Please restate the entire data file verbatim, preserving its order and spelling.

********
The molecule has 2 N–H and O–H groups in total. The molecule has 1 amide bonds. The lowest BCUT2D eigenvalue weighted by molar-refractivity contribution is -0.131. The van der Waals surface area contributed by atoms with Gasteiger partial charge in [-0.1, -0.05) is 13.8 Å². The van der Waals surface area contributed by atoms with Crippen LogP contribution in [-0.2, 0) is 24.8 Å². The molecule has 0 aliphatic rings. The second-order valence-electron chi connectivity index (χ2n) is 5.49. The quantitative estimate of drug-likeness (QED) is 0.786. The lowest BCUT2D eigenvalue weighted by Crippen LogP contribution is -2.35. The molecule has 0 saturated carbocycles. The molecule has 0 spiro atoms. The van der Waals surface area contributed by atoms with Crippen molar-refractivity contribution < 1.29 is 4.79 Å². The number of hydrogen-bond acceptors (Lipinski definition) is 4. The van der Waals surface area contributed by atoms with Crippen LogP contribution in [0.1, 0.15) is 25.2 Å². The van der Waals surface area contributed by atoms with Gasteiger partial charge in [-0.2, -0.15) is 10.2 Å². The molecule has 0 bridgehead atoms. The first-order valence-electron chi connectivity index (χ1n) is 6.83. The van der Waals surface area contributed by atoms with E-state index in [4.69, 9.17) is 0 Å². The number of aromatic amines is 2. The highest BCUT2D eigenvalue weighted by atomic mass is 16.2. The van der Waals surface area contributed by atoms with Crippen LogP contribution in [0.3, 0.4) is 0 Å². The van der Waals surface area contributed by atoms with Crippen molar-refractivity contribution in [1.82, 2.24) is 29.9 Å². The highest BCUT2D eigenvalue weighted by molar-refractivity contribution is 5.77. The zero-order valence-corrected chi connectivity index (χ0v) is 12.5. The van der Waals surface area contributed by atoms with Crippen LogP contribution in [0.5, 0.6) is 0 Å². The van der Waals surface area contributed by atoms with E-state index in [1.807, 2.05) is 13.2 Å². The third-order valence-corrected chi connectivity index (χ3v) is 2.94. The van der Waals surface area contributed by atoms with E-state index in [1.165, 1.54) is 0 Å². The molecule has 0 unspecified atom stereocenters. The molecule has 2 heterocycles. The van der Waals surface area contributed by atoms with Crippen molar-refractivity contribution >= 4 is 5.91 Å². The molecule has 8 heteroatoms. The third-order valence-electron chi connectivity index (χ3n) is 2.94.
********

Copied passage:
The molecule has 2 N–H and O–H groups in total. The molecule has 1 amide bonds. The lowest BCUT2D eigenvalue weighted by molar-refractivity contribution is -0.131. The van der Waals surface area contributed by atoms with Gasteiger partial charge in [-0.1, -0.05) is 13.8 Å². The van der Waals surface area contributed by atoms with Crippen LogP contribution in [-0.2, 0) is 24.8 Å². The molecule has 0 aliphatic rings. The second-order valence-electron chi connectivity index (χ2n) is 5.49. The quantitative estimate of drug-likeness (QED) is 0.786. The lowest BCUT2D eigenvalue weighted by Crippen LogP contribution is -2.35. The molecule has 0 saturated carbocycles. The molecule has 0 spiro atoms. The van der Waals surface area contributed by atoms with Crippen molar-refractivity contribution < 1.29 is 4.79 Å². The number of hydrogen-bond acceptors (Lipinski definition) is 4. The van der Waals surface area contributed by atoms with Crippen LogP contribution in [0.1, 0.15) is 25.2 Å². The van der Waals surface area contributed by atoms with Gasteiger partial charge in [-0.2, -0.15) is 10.2 Å². The molecule has 0 bridgehead atoms. The first-order valence-electron chi connectivity index (χ1n) is 6.83. The van der Waals surface area contributed by atoms with E-state index in [4.69, 9.17) is 0 Å². The number of aromatic amines is 2. The highest BCUT2D eigenvalue weighted by atomic mass is 16.2. The van der Waals surface area contributed by atoms with Crippen LogP contribution in [0.3, 0.4) is 0 Å². The van der Waals surface area contributed by atoms with Crippen molar-refractivity contribution in [1.82, 2.24) is 29.9 Å². The highest BCUT2D eigenvalue weighted by molar-refractivity contribution is 5.77. The zero-order valence-corrected chi connectivity index (χ0v) is 12.5. The van der Waals surface area contributed by atoms with Crippen LogP contribution in [0.5, 0.6) is 0 Å². The van der Waals surface area contributed by atoms with E-state index in [1.807, 2.05) is 13.2 Å². The third-order valence-corrected chi connectivity index (χ3v) is 2.94. The van der Waals surface area contributed by atoms with E-state index in [1.165, 1.54) is 0 Å². The molecule has 0 unspecified atom stereocenters. The molecule has 2 heterocycles. The van der Waals surface area contributed by atoms with Crippen molar-refractivity contribution >= 4 is 5.91 Å². The molecule has 8 heteroatoms. The third-order valence-electron chi connectivity index (χ3n) is 2.94.